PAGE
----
A cease-fire between Israel and the militant group Islamic Jihad was holding early on Monday and the Israeli government began easing restrictions related to movements into Gaza.
Both sides agreed to the cease-fire on Sunday after days of fighting that saw Israel hit targets in Gaza and the Iran-backed Islamic Jihad group fire a number of rockets at Israel, most of which were intercepted by Jerusalem's Iron Dome defense system.
On Monday, Israeli authorities partially reopened borders near Gaza for humanitarian activities. Officials said the border crossings would be fully reopened if the cease-fire continues to hold.
For the sixth day in a row, Israeli occupation forces have closed all Gaza Strip crossings, preventing the entry of fuel to the power plant as well as the arrival of humanitarian and basic needs and medical supplies through the Kerem Shalom crossing.— Issam Adwan (@Issam_Adwan) August 7, 2022
Officials said that trains were scheduled to resume operations later Monday and a United Nations delegation was expected in Gaza to help facilitate the cease-fire.
Fuel trucks entered a Gaza cargo crossing station on Monday for the first time since it was closed at the start of fighting on Friday. The fuel stoppage created a shortage that shut down Gaza's only power plant over the weekend. The plant was back online Monday.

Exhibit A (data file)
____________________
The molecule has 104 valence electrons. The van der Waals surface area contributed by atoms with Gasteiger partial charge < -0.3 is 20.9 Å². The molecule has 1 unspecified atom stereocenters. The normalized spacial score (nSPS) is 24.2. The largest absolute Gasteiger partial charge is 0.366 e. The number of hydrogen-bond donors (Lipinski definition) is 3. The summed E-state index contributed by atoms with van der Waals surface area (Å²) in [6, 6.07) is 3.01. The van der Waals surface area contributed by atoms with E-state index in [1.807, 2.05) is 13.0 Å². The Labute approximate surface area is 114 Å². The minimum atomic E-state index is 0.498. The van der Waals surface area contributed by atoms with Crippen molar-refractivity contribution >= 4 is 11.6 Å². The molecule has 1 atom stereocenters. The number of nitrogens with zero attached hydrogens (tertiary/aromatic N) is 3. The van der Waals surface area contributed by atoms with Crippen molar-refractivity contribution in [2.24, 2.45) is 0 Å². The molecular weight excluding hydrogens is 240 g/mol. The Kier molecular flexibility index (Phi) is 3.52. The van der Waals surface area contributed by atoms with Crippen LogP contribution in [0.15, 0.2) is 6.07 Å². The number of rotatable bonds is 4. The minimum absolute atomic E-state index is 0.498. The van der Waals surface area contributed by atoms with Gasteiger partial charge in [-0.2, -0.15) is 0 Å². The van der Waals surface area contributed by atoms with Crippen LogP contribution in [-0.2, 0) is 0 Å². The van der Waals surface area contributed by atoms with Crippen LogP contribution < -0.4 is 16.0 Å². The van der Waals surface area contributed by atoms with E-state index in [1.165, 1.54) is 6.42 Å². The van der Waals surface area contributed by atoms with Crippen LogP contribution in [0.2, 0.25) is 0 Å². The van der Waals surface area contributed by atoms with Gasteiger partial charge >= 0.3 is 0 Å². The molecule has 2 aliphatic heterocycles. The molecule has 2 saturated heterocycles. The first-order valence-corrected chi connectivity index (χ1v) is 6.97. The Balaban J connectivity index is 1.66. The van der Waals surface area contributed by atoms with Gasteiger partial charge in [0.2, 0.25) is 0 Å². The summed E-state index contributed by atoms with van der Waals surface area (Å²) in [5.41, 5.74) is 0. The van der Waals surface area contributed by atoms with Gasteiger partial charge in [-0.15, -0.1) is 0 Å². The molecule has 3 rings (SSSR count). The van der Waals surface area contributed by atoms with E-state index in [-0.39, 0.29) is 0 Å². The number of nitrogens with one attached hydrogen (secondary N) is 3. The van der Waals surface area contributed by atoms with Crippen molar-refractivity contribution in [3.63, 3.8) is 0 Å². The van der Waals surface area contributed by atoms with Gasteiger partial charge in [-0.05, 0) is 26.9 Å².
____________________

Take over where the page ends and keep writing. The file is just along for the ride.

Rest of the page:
The Israeli military said all security measures the Home Front Command put in place across the southern and central parts of the country were lifted at noon.
U.S. President Joe Biden, who visited Israel last month, voiced support for the new cease-fire.
"My support for Israel's security is long-standing and unwavering -- including its right to defend itself against attacks," Biden said in a statement late Sunday.
"Over these recent days, Israel has defended its people from indiscriminate rocket attacks launched by the terrorist group Palestinian Islamic Jihad, and the United States is proud of our support for Israel's Iron Dome, which intercepted hundreds of rockets and saved countless lives."
Biden added that the dozens of civilian casualties that resulted from the fighting are tragic.
"The reports of civilian casualties in Gaza are a tragedy, whether by Israeli strikes against Islamic Jihad positions or the dozens of Islamic Jihad rockets that reportedly fell inside Gaza," he said. "My administration supports a timely and thorough investigation into all of these reports, and we also call on all parties to fully implement the cease-fire, and to ensure fuel and humanitarian supplies are flowing into Gaza as the fighting subsides."
"As I made clear during my recent trip to Israel and the West Bank, Israelis and Palestinians both deserve to live safely and securely and to enjoy equal measures of freedom, prosperity, and democracy," the American president added.
"My administration will remain engaged with Israeli and Palestinian leaders to support that vision and to implement the initiatives launched during my visit to improve the quality of life for Palestinians and Israelis alike."
More than 50 hours of fighting -- which began Friday when Israel fired what it called pre-emptive strikes on Islamic Jihad targets in Gaza -- was the first major fighting in the area since the 11-day war between Israel and Gaza-based Hamas in May 2021.
The Egyptian-negotiated truce came with a message from the Israeli prime minister's office standing firm.
"The state of Israel maintains the right to respond strongly," the office said according to CNN.
This article is adapted from its original source.
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